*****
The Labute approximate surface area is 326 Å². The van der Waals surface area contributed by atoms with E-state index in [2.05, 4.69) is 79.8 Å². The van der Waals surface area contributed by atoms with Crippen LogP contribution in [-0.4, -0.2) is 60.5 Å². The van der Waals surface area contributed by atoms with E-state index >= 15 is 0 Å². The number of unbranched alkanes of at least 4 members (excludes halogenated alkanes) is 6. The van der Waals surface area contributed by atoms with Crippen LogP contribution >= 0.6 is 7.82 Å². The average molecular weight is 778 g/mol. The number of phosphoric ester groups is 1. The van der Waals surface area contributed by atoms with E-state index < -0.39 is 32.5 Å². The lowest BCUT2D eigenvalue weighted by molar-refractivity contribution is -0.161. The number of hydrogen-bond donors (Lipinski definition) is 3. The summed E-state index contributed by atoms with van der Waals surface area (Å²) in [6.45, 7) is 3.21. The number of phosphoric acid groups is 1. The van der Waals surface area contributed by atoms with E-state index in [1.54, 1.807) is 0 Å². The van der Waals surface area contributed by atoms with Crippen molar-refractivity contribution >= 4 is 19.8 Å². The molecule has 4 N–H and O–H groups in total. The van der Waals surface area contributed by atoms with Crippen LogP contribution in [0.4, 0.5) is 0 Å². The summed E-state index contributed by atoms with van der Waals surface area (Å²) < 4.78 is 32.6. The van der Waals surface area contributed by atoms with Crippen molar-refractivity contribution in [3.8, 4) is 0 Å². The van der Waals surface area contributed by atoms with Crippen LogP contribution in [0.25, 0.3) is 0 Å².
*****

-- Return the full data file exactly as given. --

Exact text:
The Labute approximate surface area is 326 Å². The van der Waals surface area contributed by atoms with E-state index in [2.05, 4.69) is 79.8 Å². The van der Waals surface area contributed by atoms with Crippen LogP contribution in [-0.4, -0.2) is 60.5 Å². The van der Waals surface area contributed by atoms with E-state index >= 15 is 0 Å². The number of unbranched alkanes of at least 4 members (excludes halogenated alkanes) is 6. The van der Waals surface area contributed by atoms with Crippen LogP contribution >= 0.6 is 7.82 Å². The average molecular weight is 778 g/mol. The number of phosphoric ester groups is 1. The van der Waals surface area contributed by atoms with E-state index < -0.39 is 32.5 Å². The lowest BCUT2D eigenvalue weighted by molar-refractivity contribution is -0.161. The number of hydrogen-bond donors (Lipinski definition) is 3. The summed E-state index contributed by atoms with van der Waals surface area (Å²) in [6.45, 7) is 3.21. The number of phosphoric acid groups is 1. The van der Waals surface area contributed by atoms with E-state index in [1.54, 1.807) is 0 Å². The van der Waals surface area contributed by atoms with Crippen molar-refractivity contribution >= 4 is 19.8 Å². The molecule has 4 N–H and O–H groups in total. The van der Waals surface area contributed by atoms with Crippen LogP contribution in [0.4, 0.5) is 0 Å². The summed E-state index contributed by atoms with van der Waals surface area (Å²) < 4.78 is 32.6. The van der Waals surface area contributed by atoms with Crippen molar-refractivity contribution in [3.8, 4) is 0 Å². The van der Waals surface area contributed by atoms with Crippen LogP contribution in [0.25, 0.3) is 0 Å².